MultiPoint SFA MultiPoint.svg MULTIPOINT ((10 40), (40 30), (20 20), (30 10))
MULTIPOINT (10 40, 40 30, 20 20, 30 10)
MultiLineString SFA MultiLineString.svg MULTILINESTRING ((10 10, 20 20, 10 40),
(40 40, 30 30, 40 20, 30 10))
MultiPolygon SFA MultiPolygon.svg MULTIPOLYGON (((30 20, 45 40, 10 40, 30 20)),
((15 5, 40 10, 10 20, 5 10, 15 5)))
SFA MultiPolygon with hole.svg MULTIPOLYGON (((40 40, 20 45, 45 30, 40 40)),
((20 35, 10 30, 10 10, 30 5, 45 20, 20 35),
(30 20, 20 15, 20 25, 30 20)))

The following are some other examples of geometric WKT strings:

GEOMETRYCOLLECTION(POINT(4 6),LINESTRING(4 6,7 10))
POINT ZM (1 1 5 60)
POINT M (1 1 80)
POINT EMPTY
MULTIPOLYGON EMPTY
CIRCULARSTRING(1 5, 6 2, 7 3)
COMPOUNDCURVE(CIRCULARSTRING(0 0,1 1,1 0),(1 0,0 1))
CURVEPOLYGON(CIRCULARSTRING(-2 0,-1 -1,0 0,1 -1,2 0,0 2,-2 0),(-1 0,0 0.5,1 0,0 1,-1 0))
MULTICURVE((5 5,3 5,3 3,0 3),CIRCULARSTRING(0 0,2 1,2 2))
TRIANGLE((0 0 0,0 1 0,1 1 0,0 0 0))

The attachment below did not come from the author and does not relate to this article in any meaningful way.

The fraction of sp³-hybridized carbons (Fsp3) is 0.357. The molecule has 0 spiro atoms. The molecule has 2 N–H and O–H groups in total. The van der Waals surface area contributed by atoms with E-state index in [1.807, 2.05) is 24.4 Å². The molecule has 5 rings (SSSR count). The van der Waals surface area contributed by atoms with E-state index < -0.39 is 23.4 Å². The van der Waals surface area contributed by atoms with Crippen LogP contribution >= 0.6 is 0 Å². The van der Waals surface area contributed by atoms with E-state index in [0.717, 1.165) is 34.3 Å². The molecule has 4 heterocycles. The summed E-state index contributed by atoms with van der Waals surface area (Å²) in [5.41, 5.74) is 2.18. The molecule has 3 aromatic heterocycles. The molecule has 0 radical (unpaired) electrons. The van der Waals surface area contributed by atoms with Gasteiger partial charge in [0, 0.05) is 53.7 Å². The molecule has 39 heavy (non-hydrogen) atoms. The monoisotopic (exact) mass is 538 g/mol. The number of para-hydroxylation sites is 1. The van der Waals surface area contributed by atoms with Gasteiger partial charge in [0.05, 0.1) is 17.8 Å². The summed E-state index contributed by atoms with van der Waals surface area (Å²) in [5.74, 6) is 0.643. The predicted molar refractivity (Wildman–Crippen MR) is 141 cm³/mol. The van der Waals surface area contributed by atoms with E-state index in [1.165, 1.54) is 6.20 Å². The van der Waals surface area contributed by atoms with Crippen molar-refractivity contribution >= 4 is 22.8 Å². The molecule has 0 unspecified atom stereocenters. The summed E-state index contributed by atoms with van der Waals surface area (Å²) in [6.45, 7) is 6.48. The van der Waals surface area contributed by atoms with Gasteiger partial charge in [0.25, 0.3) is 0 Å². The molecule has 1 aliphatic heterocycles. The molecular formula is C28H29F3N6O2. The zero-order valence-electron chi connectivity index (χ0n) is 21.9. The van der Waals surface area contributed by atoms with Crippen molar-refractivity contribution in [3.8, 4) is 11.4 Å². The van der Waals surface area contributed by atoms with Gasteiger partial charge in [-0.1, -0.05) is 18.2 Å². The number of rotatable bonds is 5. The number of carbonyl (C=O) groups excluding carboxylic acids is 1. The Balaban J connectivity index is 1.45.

TIN (((0 0 0, 0 0 1, 0 1 0, 0 0 0)), ((0 0 0, 0 1 0, 1 1 0, 0 0 0)))
POLYHEDRALSURFACE Z (
    ((0 0 0, 0 1 0, 1 1 0, 1 0 0, 0 0 0)),
    ((0 0 0, 0 1 0, 0 1 1, 0 0 1, 0 0 0)),
    ((0 0 0, 1 0 0, 1 0 1, 0 0 1, 0 0 0)),
    ((1 1 1, 1 0 1, 0 0 1, 0 1 1, 1 1 1)),
    ((1 1 1, 1 0 1, 1 0 0, 1 1 0, 1 1 1)),
    ((1 1 1, 1 1 0, 0 1 0, 0 1 1, 1 1 1))
  )

Well-known binary[edit]

Well-known binary (WKB) representations are typically shown in hexadecimal strings.

The first byte indicates the byte order for the data:

  • 00 : big endian
  • 01 : little endian

The second part is an integer for the geometry type, as described below:

Geometry types, and WKB integer codes
Type 2D Z M ZM
Geometry 0000 1000 2000 3000
Point 0001 1001 2001 3001
LineString 0002 1002 2002 3002
Polygon 0003 1003 2003 3003
MultiPoint 0004 1004 2004 3004
MultiLineString 0005 1005 2005 3005
MultiPolygon 0006 1006 2006 3006
GeometryCollection 0007 1007 2007 3007
CircularString 0008 1008 2008 3008
CompoundCurve 0009 1009 2009 3009
CurvePolygon 0010 1010 2010 3010
MultiCurve 0011 1011 2011 3011
MultiSurface 0012 1012 2012 3012
Curve 0013 1013 2013 3013
Surface 0014 1014 2014 3014
PolyhedralSurface 0015 1015 2015 3015
TIN 0016 1016 2016 3016
Triangle 0017 1017 2017 3017

Each data type has a unique data structure, such as the number of points or linear rings, followed by coordinates in double-precision floating-point format (double).